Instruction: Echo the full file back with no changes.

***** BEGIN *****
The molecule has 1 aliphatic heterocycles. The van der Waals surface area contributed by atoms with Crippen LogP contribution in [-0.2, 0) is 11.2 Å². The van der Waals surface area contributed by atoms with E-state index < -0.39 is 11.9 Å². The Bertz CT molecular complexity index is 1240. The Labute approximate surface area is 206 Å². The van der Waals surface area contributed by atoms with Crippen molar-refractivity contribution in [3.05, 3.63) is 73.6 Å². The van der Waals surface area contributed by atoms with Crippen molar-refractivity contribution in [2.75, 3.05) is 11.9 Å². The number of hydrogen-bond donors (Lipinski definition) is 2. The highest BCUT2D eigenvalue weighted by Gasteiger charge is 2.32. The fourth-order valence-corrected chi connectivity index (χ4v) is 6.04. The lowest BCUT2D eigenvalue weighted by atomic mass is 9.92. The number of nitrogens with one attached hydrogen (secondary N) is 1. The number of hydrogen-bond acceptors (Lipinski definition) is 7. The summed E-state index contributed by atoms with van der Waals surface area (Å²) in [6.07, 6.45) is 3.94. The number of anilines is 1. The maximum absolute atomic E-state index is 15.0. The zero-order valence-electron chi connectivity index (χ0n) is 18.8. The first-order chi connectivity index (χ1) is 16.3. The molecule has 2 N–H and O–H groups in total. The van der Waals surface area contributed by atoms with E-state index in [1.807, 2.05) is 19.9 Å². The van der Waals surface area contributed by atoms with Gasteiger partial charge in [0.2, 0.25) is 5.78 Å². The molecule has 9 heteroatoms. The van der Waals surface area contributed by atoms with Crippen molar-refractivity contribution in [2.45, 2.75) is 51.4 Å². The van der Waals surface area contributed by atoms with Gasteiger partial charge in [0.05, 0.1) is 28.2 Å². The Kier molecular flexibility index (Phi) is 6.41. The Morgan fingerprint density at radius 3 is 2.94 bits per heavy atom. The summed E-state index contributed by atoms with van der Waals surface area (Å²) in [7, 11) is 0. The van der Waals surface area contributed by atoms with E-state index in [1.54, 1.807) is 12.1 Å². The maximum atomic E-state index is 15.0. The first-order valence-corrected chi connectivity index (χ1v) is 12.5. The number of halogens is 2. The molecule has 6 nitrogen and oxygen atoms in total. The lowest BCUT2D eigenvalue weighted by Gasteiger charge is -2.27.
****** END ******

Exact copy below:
The molecule has 1 aliphatic heterocycles. The van der Waals surface area contributed by atoms with Crippen LogP contribution in [-0.2, 0) is 11.2 Å². The van der Waals surface area contributed by atoms with E-state index < -0.39 is 11.9 Å². The Bertz CT molecular complexity index is 1240. The Labute approximate surface area is 206 Å². The van der Waals surface area contributed by atoms with Crippen molar-refractivity contribution in [3.05, 3.63) is 73.6 Å². The van der Waals surface area contributed by atoms with Crippen molar-refractivity contribution in [2.75, 3.05) is 11.9 Å². The number of hydrogen-bond donors (Lipinski definition) is 2. The highest BCUT2D eigenvalue weighted by Gasteiger charge is 2.32. The fourth-order valence-corrected chi connectivity index (χ4v) is 6.04. The lowest BCUT2D eigenvalue weighted by atomic mass is 9.92. The number of nitrogens with one attached hydrogen (secondary N) is 1. The number of hydrogen-bond acceptors (Lipinski definition) is 7. The summed E-state index contributed by atoms with van der Waals surface area (Å²) in [6.07, 6.45) is 3.94. The number of anilines is 1. The maximum absolute atomic E-state index is 15.0. The zero-order valence-electron chi connectivity index (χ0n) is 18.8. The first-order chi connectivity index (χ1) is 16.3. The molecule has 2 N–H and O–H groups in total. The van der Waals surface area contributed by atoms with E-state index in [1.807, 2.05) is 19.9 Å². The van der Waals surface area contributed by atoms with Gasteiger partial charge in [0.2, 0.25) is 5.78 Å². The molecule has 9 heteroatoms. The van der Waals surface area contributed by atoms with Crippen molar-refractivity contribution in [2.45, 2.75) is 51.4 Å². The van der Waals surface area contributed by atoms with Gasteiger partial charge in [0.05, 0.1) is 28.2 Å². The Kier molecular flexibility index (Phi) is 6.41. The Morgan fingerprint density at radius 3 is 2.94 bits per heavy atom. The summed E-state index contributed by atoms with van der Waals surface area (Å²) in [7, 11) is 0. The van der Waals surface area contributed by atoms with E-state index in [1.54, 1.807) is 12.1 Å². The maximum atomic E-state index is 15.0. The first-order valence-corrected chi connectivity index (χ1v) is 12.5. The number of halogens is 2. The molecule has 6 nitrogen and oxygen atoms in total. The lowest BCUT2D eigenvalue weighted by Gasteiger charge is -2.27.